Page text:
There are several famous warrior queens. Perhaps the most famous, at least from the English perspective, was Boudicca. When her husband Prasutagus died, who was king of the Iceni, one of the leading tribes of East Anglia, Boudicca assumed the queenship. Her husband had left half of his estate to his two daughters and the other half to Nero and the Roman Empire to ensure his family would be honored and protected. When the Roman officials carried out the necessary inventory of the estate, they acted arrogantly and refused to honor Boudicca’s new position. Furthermore, they reduced the status of the Iceni kingdom. When Boudicca objected the Romans flogged her and then raped her two daughters. Boudicca was able to arouse much support and sympathy with the neighboring tribes and the Celts in England went to war against the Romans. A wonderful description of her survives from the historian, Cassius Dio’s 3rd century work: “She was enormous of frame, terrifying of bearing and with a rough shrill voice. A great mass of bright red hair fell down to her knees; she wore a huge twisted torque of gold, and a tunic of many colors, over which was a thick mantle held by a brooch. When she grasped a spear, it was to strike fear into all who observed her.” In a short time the ferocious fighting flared, she and her warriors sacked Colchester, an important Celtic center that the Romans had taken over, and then London, the most important Roman city in England. It looked as if Boudicca was to be victorious, but then the Celtic warriors did not stay focused against the Roman soldiers. Rather than suffer a humiliating death when the war appeared lost, Boudicca took her own life with poison. A Victorian statue of this heroine stands near Parliament. This event is so famous to the English that when Margaret Thatcher was Prime Minister in the 1980’s, cartoons depicted Margaret as driving her chariot just like Boudicca had done about 2000 years earlier.

Celtic religion is a fascinating mix of legend and lore, and much of their religious customs survived when the Celts were Christianized. There appears to be over two hundred deities, composed of both gods and goddesses. Druid priests and priestesses oversaw the religious rituals intended to propitiate the gods and goddesses. Nearly twenty years were required to become a druid. Upon completion of their apprenticeship, the druids became peripatetic priests, moving from tribe to tribe. Judicial and legal responsibilities were also included in their duties.

Reverence for the human head, sacredness of mistletoe, oak trees, fire and water, life after death, and triple aspect are some of the characteristics of Celtic religion. Today’s leprechauns, bon fires and mistletoe still resonant with our festivals and fancy.

Several Celtic goddesses can be connected with the earth mother, taking us back to mother nature. Perhaps the most celebrated one is Brigit. Her identity and titles changed over the years, but she was so beloved by the Celtic people that she became St. Brigit for the Irish Catholics. She was possibly the mother or daughter of the original Tuatha de Danann, otherworldly group of people who invaded the ancient land of Ireland. Tuatha de Danan means children of Danu, who was a mother goddess. Bridgit will also be referred to as the triple goddess, mother goddess, virgin mother, and virgin saint. Her totems are the cow, serpent, sheep, sun moon, sacred fires, and perhaps the most controversial, Sheela-na-gig, a goddess holding wide opens her womb. In this position she is found carved on top of the entrance to the Church at Killinaboy, with the idea that the congregation if entering God’s church through her womb. Mythologist, Robert Graves, elucidated the triple aspect for goddesses into maiden, mother and crone, and Bridgit portrayed all these aspects. Brigit was the patroness of many areas: cultural development, the arts, science, domestic skills, fertility, healing, and metalwork. There are temples all over Europe to her, and not just in Ireland. Her festival is known as Imbolc, where the lactation of the ewes begins and winter ends, February first. Brigit is represented on her day by a corn doll. Young girls are dressed in white and then proceed to a special feast. Earlier times probably saw the advent of ritual mating ceremonies, similar to the May Day rituals. When the Catholic Church found Brigit’s cult impossible to eradicate, Bridgit became a saint. Her day of celebration was called Candlemas, but still celebrated on the first of February. Further legends extend Bridgit’s roles in history to the midwife, foster mother and then mother of Jesus. Eventually, Celtic Christians turned the trinity of father, son and Holy Ghost into the triad of Brigit, Patrick & Columbus: mother, father and holy dove. When a double monastery was established on the site of the pagan temple to Brigit at Kildare in Ireland, nuns kept vigil over a fire that was never allowed to go out, recalling the Vestal Virgins of ancient Rome in their duties of keeping the perpetual fires burning too.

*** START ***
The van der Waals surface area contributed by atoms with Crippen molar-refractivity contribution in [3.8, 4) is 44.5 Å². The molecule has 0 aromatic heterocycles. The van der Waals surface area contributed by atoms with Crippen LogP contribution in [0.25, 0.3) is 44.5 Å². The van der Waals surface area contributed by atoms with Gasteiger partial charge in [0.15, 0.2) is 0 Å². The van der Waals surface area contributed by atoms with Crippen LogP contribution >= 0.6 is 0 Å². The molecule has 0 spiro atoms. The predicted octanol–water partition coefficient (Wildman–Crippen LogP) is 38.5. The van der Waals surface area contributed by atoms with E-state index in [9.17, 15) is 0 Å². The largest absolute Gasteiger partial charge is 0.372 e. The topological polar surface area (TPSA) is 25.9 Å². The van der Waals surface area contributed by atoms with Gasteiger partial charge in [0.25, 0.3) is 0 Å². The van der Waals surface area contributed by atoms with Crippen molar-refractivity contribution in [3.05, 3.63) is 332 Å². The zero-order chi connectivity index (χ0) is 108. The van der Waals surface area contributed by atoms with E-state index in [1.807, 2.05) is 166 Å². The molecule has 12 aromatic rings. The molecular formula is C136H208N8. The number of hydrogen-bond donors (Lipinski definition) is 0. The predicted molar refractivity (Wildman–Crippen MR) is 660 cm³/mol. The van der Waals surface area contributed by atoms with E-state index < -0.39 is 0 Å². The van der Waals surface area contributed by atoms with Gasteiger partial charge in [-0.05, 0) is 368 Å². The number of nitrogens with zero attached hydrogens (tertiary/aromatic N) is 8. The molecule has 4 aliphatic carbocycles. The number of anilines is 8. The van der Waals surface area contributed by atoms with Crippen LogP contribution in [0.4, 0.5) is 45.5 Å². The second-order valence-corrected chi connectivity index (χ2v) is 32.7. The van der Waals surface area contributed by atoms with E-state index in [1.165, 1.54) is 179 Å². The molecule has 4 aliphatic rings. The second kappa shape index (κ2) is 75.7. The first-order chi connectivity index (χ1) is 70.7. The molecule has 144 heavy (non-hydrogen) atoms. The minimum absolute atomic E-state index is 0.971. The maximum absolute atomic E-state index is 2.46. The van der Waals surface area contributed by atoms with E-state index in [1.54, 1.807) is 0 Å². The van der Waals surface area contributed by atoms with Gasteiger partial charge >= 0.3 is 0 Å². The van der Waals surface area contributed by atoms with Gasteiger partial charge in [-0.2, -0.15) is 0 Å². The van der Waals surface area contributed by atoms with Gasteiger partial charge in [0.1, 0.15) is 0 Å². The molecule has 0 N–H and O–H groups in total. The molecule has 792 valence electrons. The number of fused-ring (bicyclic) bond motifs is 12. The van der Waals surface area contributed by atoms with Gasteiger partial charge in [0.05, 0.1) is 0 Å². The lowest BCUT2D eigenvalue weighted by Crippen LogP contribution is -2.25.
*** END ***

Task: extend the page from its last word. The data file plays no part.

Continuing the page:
Another important goddess for the ancient Celts was Epona. She was a horse-goddess even venerated by the Roman cavalry, who helped spread her cult. Epona was officially honored in Rome with her own festival. Riding side-saddle in most depictions of her, Epona was also sculptured carrying a cornucopia. In a famous chalk carving into the English landscape, Epona may be depicted as the White Horse at Uffington.

Cerridwen was a Welsh goddess of dark prophetic powers. She is keeper of the cauldron of the underworld, and some think she is the origin of witches and cauldrons of later times that have come to imbue our culture re Hamlet and Halloween.

Like the ancient Greeks with their worship of Athena, the Celts had a war goddess too. The Morrigan or phantom queen appeared in triple form too. In these other two parts, her name meant frenzy and a crow or raven, what became birds of evil throughout later history. It was important to have the Morrigan on your side if you hoped to win the battle. Another warrior goddess, Andraste, was invoked by Boudicca when she revolted against Rome, but not much is known about her.

Arianhod was a goddess of rebirth, and fertility. She is usually depicted nursing twins. Another deity related to fertility was a male. The ancient Celts carved out of the chalk hills an eighty foot image of him with a prominent male gender piece. Barren women apparently spent the night sleeping on him in hopes of becoming pregnant.

Usually thought of as being atypical was a sun goddess, but in many ancient cultures like Japan, the Hittite Empire and the Celts, people worshiped the sun as a goddess. In England it was Aqua Sulius, where the famous Roman spa of Bath was once the shrine for Sulius. Later on when the Romans occupied England it became a shrine for Minerva.